Monday, November 28, 2011

Reaching out to the Network

I just watched two keynote presentations from this year's K12 Online Conference: Playing in Public   by George Couros and The World’s Craziest Educational Videos Featuring ds106 by Jim Groom and Tom Woodward. One thing that struck me about both was that they reached out to their networks to help tell their stories. Each is part of a network of learners and they are prepared to do their learning in public.

Jim and Tom describe their experience teaching and learning with DS106, an open course that has participation from people both enrolled in the course and not. People share their work, comment on and help each other and even set assignments which anyone can choose to do. All those who contributed, spoke of this as a life-changing experience. In some classrooms, where peer-editing and conferencing is encouraged, some of this goes on. In DS106, educators are experiencing the "learning in public" that they expect of their students. I'm intrigued, but not yet ready to jump in. I've been part of the Flickr education groups and just keeping up with my own photography and writing in my photo blog,  as well as commenting on my contacts' work is time-consuming. I am not yet ready to commit more time.

George Couros' talks about putting learning "out there" - to connect and create ideas with others. Here is his blog post where he asked for feedback. He muses on play being about engagement (and isn't that what we want for our students). He pointed to educators who are posting their learning online and who are modelling what it is to be a lifelong learner. In the video, Dean Shareski points out that teachers have to be learning experts, not just teaching experts. Teachers need to model that learning, to show students that it is not about having the answers, but knowing how to find them, whether through books, the Internet or through our connections.

We have to play together, to connect with others and share our learning. And we have to make sure our students have the same opportunities to connect to learn in the larger community.

Howard Gardner at the Global Education Conference

I had the privilege to hear Howard Gardner interviewed by his son, Andrew Gardner, at the Global Education Conference. I did not have to go to the conference; it came to me through Blackboard / Collaborate.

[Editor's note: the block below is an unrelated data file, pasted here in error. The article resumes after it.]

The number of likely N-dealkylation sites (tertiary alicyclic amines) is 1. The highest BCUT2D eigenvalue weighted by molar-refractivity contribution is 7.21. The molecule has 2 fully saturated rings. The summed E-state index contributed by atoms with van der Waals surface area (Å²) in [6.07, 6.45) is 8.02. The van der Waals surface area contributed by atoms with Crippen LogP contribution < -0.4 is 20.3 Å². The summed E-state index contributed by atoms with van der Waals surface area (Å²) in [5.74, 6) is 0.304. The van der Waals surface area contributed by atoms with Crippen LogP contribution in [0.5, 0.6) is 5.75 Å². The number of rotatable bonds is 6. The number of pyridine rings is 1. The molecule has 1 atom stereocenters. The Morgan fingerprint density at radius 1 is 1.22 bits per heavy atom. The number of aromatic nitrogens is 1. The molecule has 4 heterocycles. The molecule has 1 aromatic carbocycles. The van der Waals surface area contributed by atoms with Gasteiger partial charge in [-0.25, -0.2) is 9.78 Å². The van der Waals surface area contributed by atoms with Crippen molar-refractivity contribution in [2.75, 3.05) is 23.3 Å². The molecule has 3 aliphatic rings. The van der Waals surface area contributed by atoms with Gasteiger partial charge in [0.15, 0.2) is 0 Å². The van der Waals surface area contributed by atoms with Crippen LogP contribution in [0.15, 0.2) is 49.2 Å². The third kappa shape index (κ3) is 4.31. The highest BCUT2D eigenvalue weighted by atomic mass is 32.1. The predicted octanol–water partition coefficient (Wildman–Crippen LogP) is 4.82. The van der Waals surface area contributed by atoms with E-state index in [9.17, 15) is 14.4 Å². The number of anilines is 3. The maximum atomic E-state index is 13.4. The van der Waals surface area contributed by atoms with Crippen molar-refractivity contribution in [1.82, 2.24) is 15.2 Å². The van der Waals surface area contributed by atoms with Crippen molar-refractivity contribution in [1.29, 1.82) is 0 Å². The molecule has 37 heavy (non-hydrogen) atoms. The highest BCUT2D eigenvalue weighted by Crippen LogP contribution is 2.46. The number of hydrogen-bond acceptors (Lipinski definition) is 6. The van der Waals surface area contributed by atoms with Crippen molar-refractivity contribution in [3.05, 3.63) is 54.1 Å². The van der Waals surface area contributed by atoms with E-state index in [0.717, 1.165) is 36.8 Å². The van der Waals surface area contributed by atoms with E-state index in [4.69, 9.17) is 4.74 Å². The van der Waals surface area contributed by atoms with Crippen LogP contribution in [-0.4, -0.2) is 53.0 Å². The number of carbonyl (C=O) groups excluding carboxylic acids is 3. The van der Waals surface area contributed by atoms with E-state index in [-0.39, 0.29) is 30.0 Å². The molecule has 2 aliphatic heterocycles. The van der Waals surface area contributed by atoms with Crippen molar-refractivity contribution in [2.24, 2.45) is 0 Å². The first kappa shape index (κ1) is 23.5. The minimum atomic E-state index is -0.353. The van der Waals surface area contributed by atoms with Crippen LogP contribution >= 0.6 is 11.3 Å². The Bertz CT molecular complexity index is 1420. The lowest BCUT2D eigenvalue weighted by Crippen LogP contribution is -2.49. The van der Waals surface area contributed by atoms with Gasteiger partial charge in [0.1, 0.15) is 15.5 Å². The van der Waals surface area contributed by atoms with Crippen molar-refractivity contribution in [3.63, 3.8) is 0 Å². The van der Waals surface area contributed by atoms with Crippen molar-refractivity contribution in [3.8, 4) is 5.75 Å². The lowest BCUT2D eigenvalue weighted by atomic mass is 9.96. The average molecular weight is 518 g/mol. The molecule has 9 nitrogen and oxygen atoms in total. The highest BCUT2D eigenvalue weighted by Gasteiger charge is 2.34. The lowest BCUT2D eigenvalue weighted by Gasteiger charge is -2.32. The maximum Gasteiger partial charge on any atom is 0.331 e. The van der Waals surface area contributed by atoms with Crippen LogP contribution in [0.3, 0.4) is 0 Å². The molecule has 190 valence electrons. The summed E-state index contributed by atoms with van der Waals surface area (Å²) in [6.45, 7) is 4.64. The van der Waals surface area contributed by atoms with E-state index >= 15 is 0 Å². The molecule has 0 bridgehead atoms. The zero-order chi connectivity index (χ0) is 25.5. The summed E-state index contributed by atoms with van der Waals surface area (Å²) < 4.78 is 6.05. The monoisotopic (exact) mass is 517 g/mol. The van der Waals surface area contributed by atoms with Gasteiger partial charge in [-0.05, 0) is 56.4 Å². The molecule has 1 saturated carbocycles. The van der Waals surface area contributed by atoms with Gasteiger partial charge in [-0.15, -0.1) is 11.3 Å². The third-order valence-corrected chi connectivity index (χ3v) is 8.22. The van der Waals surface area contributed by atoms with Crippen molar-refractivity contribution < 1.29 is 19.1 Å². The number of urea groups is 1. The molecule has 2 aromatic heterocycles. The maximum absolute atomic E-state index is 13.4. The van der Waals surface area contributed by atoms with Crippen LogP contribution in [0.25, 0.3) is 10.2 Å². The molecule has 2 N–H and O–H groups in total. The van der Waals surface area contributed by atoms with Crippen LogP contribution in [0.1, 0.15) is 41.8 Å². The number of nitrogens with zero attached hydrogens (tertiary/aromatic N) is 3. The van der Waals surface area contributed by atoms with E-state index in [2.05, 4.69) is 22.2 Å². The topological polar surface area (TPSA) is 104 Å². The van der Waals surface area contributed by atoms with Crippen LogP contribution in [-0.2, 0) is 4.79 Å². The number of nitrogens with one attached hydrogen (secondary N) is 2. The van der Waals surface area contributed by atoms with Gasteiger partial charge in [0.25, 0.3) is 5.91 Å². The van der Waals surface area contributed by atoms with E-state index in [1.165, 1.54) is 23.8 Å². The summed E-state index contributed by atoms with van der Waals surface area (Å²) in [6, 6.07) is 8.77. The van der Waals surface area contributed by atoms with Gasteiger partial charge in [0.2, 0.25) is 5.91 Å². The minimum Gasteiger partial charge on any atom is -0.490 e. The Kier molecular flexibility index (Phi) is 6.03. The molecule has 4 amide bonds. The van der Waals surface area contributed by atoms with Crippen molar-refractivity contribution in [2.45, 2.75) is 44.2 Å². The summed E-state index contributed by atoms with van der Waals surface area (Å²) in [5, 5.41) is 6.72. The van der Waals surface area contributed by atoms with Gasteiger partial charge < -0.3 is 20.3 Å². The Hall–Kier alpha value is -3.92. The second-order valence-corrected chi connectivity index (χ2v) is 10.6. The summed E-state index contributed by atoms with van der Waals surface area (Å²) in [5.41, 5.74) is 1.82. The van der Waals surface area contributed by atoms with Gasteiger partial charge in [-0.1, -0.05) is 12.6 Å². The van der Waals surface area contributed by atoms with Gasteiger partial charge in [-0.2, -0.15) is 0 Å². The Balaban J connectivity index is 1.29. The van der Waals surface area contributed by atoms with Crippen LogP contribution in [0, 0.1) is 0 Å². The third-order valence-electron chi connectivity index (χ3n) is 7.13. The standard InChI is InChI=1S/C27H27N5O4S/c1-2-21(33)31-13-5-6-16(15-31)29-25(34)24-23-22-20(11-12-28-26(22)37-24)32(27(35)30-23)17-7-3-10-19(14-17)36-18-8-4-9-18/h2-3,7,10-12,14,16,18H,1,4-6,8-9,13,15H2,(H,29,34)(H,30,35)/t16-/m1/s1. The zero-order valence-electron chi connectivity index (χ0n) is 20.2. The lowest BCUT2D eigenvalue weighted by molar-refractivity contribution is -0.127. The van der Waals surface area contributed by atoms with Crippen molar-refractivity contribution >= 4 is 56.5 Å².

I was aware of Gardner’s work on Multiple Intelligences. I was not aware of all the work he has done on ethical issues. He is part of  Project Zero at Harvard.  Two projects, Good Work and Good Play were of particular interest.
“The GoodWork™ Project is a large scale effort to identify individuals and institutions that exemplify good work – work that is excellent in quality, socially responsible, and meaningful to its practitioners – and to determine how best to increase the incidence of good work in our society.”
He talked about the three "E's" – technically Excellent, personally Engaging and carried out in an Ethical way. This is very pertinent in today's society.
Out of this project came their Good Play project which looked at people participating in new media. The five aspects they looked at are
  • What does it mean to have a sense of identity in an online world
  • What happens to a sense of privacy
  • Ownership and authorship
  • Trustworthiness and credibility
  • What does it mean in the digital era to participate in a community
This project led to a digital ethics curriculum aimed at high school students: Our Space: Being a Responsible Citizen of the Digital World. The book is available to be downloaded in pdf form under a Creative Commons license.
It looks at the issues listed above through moral dilemmas.
From the introduction
"Our Space is inspired by the belief that young people need to think habitually about online life in
ethical terms.
In this casebook, we define ethical thinking as the capacity to think about one’s roles and
responsibilities in the communities in which one participates, offline and online. Such thinking requires the capacity to think abstractly about one’s roles; to do so in a nonpartisan, disinterested way; and to consider the impact of one’s actions beyond the self and on a larger collective—such as one’s school, community, state, nation, and world. Research conducted by the GoodPlay Project suggests that young people rarely think in ethical ways about their online activities
Part of the problem is that young people have had little mentoring in living in the digital world. In the Our Space Curriculum, there are suggestions to teachers as to how to use the dilemmas and guide discussions. It is not enough to tell students that things are wrong; the discussions around these dilemmas will help students to see the multi-dimensional aspects of these issues. I think this will be a valuable asset to teachers.
You can watch and listen to the session here. will be asked to download an app which will then give you the recorded session in Blackboard Collaborate
Some of Dr. Gardner's books include:
Frames of Mind (1993)
Five Minds for the Future (2006)
Good Work: When Excellence and Ethics Meet (2001) with Mihaly Csikszentmihalyi and William Damon
Truth, Beauty and Goodness Reframed: Educating for the Virtues in the Twenty-First Century (2011)
He has written many more.
Links to all archived sessions from the 2011 Global Education Conference

Learning any time anywhere